Resource Shapes are descriptive documents that define the set of OSLC Properties expected in a resource for specific operations (i.e. creation, update or query) along with the value types, allowed values, cardinality and optionality of each OSLC property. A client can use this information when creating new resources.

Fortunately, OSLC4J automates the creation of Resource Shape documents from our existing description of a BugzillaChangeRequest. All we must do is declare the location in our @OslcCreationFactory annotation:

resourceShapes = {OslcConstants.PATH_RESOURCE_SHAPES + "/" + Constants.PATH_CHANGE_REQUEST}

Which indicates the resource shape will be located at the URI resourceShapes/changeRequest. For example if your Bugzilla adapter is running at localhost:8080, the Resource Shape will be available at this URL:


You can open http://localhost:8080/OSLC4JBugzilla/services/resourceShapes/changeRequest in a browser to view the Resource Shape as an RDF/XML document. (You can also use the Poster plugin with an Accept header of application/json to retrieve it in JSON format.)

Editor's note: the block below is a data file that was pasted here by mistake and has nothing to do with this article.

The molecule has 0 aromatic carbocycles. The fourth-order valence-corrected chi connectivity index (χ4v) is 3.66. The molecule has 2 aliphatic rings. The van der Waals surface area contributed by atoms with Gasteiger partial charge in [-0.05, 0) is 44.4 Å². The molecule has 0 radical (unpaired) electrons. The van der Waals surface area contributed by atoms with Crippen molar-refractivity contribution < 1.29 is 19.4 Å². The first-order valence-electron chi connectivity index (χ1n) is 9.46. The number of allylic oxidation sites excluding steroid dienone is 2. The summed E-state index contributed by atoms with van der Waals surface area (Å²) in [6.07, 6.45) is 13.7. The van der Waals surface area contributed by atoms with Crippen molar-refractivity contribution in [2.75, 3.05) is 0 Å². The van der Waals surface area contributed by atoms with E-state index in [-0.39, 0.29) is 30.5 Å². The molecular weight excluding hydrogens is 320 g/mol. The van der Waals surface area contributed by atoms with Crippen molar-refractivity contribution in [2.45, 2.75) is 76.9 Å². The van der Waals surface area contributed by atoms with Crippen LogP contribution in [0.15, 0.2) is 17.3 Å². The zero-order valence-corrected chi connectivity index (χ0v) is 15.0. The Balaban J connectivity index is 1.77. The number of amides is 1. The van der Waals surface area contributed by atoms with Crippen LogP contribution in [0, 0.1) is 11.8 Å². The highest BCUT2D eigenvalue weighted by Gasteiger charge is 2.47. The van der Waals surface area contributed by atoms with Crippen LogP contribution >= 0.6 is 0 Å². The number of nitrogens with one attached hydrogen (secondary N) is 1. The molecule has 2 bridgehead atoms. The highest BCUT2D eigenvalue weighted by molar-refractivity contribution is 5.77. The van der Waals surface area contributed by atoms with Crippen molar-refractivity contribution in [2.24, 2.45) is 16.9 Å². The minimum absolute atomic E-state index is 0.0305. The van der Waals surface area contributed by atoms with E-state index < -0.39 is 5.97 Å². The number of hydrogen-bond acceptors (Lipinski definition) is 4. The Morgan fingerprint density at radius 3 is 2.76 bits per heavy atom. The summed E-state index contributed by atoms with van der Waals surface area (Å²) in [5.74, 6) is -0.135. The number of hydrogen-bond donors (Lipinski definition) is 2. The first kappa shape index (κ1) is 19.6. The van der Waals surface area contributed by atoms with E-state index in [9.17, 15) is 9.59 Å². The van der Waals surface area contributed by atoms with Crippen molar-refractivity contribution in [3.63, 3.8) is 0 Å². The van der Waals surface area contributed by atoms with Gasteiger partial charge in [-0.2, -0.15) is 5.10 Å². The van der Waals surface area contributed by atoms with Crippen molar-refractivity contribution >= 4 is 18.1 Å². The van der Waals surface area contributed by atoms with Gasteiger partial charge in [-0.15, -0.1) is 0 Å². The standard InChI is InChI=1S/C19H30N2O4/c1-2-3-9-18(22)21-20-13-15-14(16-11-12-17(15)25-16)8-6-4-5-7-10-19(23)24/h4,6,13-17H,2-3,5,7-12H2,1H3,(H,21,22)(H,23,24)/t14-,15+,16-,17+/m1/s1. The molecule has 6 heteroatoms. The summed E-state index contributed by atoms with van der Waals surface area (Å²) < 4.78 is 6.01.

Note that the document includes not only OSLC CM properties such as relatedChangeRequest or inprogress, but also Bugzilla-specific properties like priority and version; this indicates it was assembled from our BugzillaChangeRequest class.

Because these documents are not really meant to be human-readable, you don’t have to build a HTML representation in a JSP template as we have for other resources.

Wrapping up

Our Bugzilla adapter now allows Bugzilla to be a reasonably complete OSLC CM provider application. In the next section, we’ll take a different application (NinaCRM) and extend it to be an OSLC consumer that can take advantage of all the work we’ve done here.